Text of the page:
I have excellent references and would be delighted to discuss any possible vacancy with you at your convenience. In case you do not have any suitable openings at the moment, I would be grateful if you would keep my CV on file for any future possibilities.
3. Letter for creative jobs
We've used the example of a copywriter but you can adapt it for your profession. The aim of a creative letter is to be original and show you have imagination, but understand what the job entails. Balance is essential: don't be too wacky, or it will turn off the reader.
Dear Ms Green,
· Confused by commas?
· Puzzled by parenthesis?
· Stumped by spelling?
· Perturbed by punctuation?
· Annoyed at the apostrophe? (And alliteration?)
Well, you're not alone. It seems that fewer and fewer people can write. Unfortunately, there are still a lot of people who can read. So they'll spot a gaffe from a mile off. And that means it's a false economy, unless you're 100% sure of yourself, to write your own materials. (Or to let clients do it for themselves.)
To have materials properly copywritten is, when one considers the whole process of publishing materials and the impact that the client wishes to make, a minor expense. Sloppiness loses clients, loses customers.
There is an answer. Me. Firm quotes are free. You can see some of what I do on my multilingual website at [insert web address]. If you'd like, I can get some samples out to you within 24 hours. And, if you use me, you'll have some sort of guarantee that you can sleep soundly as those tens of thousands of copies are rolling off the presses.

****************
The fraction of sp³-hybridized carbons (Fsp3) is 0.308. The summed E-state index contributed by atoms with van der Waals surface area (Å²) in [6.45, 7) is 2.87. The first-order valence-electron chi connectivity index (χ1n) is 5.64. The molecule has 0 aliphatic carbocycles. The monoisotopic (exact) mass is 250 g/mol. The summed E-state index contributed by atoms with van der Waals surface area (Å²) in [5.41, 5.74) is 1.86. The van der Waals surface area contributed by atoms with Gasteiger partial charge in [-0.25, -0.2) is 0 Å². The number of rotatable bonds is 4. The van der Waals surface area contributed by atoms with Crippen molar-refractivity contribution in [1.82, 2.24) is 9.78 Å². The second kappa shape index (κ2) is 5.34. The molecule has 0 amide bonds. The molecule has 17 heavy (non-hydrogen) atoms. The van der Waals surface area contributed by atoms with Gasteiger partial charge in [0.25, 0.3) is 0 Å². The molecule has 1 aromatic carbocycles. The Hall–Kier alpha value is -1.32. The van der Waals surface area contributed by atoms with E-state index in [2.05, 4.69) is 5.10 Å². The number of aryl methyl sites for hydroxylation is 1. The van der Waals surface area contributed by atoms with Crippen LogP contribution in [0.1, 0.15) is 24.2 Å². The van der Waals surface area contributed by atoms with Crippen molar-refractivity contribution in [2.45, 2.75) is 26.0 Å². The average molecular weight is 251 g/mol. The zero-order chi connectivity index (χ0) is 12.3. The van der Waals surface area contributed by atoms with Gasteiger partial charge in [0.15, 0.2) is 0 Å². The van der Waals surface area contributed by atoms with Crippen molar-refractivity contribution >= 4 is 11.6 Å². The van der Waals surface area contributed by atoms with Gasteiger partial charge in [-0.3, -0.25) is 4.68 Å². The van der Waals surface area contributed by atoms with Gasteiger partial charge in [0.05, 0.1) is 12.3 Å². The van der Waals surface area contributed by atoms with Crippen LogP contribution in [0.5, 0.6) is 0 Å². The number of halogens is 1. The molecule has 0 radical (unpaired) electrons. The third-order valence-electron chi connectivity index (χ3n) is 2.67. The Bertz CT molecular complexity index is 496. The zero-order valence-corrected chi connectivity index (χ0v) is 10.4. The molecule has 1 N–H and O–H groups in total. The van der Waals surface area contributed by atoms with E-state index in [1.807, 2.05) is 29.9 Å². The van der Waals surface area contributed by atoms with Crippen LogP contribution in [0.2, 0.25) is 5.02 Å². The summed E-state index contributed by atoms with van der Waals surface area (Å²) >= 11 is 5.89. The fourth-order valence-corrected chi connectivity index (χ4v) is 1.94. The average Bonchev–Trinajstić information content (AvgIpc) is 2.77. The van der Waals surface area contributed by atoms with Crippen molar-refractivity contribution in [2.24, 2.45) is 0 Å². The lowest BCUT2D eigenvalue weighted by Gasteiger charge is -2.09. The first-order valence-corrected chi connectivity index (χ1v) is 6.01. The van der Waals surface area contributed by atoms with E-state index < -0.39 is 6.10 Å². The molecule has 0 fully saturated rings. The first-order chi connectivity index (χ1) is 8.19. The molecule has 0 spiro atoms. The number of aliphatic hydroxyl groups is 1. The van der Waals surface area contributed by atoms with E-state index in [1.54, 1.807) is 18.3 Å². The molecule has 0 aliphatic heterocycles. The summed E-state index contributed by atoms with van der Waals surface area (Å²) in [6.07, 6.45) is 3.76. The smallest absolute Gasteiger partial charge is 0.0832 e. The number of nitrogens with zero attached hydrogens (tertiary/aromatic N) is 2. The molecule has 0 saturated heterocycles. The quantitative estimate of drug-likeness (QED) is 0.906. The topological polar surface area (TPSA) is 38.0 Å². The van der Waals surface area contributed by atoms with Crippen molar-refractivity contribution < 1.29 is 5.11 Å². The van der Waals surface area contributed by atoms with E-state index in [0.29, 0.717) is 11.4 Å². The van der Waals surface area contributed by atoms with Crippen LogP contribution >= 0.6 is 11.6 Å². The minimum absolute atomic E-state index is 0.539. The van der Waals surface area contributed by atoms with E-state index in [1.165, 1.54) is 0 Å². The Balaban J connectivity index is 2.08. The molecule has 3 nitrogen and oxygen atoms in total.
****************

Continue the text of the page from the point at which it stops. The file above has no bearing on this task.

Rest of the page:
Luck shouldn't come into it!
With kindest regards
Other helpful resources
•How to write a perfect CV and cover letter
•Applying for jobs without experience? How to build and sell your skills
•Five steps to the perfect graduate CV
•School-leavers and graduates: how to write your first CV
•How to write a personal statement for your CV
•CV templates to fit every stage of your career
Looking for a job? Browse Guardian Jobs or sign up to Guardian Careers for the latest job vacancies and career advice
Every part of the cover letter plays a key role in helping you shine a positive light on your candidacy, and that includes the closing. The closing has three objectives: (1) to thank the reader for his or her time, (2) to reiterate your interest in the position, and (3) to call for action.